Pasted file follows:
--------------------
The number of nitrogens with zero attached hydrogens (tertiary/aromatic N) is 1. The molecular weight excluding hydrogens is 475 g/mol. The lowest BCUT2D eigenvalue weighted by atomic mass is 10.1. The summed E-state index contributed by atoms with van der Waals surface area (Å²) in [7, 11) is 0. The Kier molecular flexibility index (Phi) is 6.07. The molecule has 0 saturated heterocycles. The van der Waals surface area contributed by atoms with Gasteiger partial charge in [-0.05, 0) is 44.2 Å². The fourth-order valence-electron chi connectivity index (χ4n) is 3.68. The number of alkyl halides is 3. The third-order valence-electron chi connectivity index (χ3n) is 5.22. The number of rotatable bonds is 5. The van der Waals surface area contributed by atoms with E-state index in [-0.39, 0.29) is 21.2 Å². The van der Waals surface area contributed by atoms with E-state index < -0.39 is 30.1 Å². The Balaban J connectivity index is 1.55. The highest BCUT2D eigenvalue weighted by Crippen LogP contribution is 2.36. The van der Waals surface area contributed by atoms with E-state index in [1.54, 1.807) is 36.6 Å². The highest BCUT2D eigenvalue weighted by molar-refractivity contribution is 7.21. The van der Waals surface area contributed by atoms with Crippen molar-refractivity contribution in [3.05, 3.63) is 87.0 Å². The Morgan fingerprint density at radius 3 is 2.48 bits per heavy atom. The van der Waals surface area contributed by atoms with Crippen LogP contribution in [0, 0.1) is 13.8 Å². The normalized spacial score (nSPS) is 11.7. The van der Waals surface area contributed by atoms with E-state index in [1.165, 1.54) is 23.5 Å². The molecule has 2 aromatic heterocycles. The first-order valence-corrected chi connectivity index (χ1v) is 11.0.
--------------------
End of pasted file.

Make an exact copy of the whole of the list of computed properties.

The number of nitrogens with zero attached hydrogens (tertiary/aromatic N) is 1. The molecular weight excluding hydrogens is 475 g/mol. The lowest BCUT2D eigenvalue weighted by atomic mass is 10.1. The summed E-state index contributed by atoms with van der Waals surface area (Å²) in [7, 11) is 0. The Kier molecular flexibility index (Phi) is 6.07. The molecule has 0 saturated heterocycles. The van der Waals surface area contributed by atoms with Gasteiger partial charge in [-0.05, 0) is 44.2 Å². The fourth-order valence-electron chi connectivity index (χ4n) is 3.68. The number of alkyl halides is 3. The third-order valence-electron chi connectivity index (χ3n) is 5.22. The number of rotatable bonds is 5. The van der Waals surface area contributed by atoms with E-state index in [-0.39, 0.29) is 21.2 Å². The van der Waals surface area contributed by atoms with E-state index < -0.39 is 30.1 Å². The Balaban J connectivity index is 1.55. The highest BCUT2D eigenvalue weighted by Crippen LogP contribution is 2.36. The van der Waals surface area contributed by atoms with E-state index in [1.54, 1.807) is 36.6 Å². The highest BCUT2D eigenvalue weighted by molar-refractivity contribution is 7.21. The van der Waals surface area contributed by atoms with Crippen molar-refractivity contribution in [3.05, 3.63) is 87.0 Å². The Morgan fingerprint density at radius 3 is 2.48 bits per heavy atom. The van der Waals surface area contributed by atoms with Crippen LogP contribution in [0, 0.1) is 13.8 Å². The normalized spacial score (nSPS) is 11.7. The van der Waals surface area contributed by atoms with E-state index in [1.165, 1.54) is 23.5 Å². The molecule has 2 aromatic heterocycles. The first-order valence-corrected chi connectivity index (χ1v) is 11.0.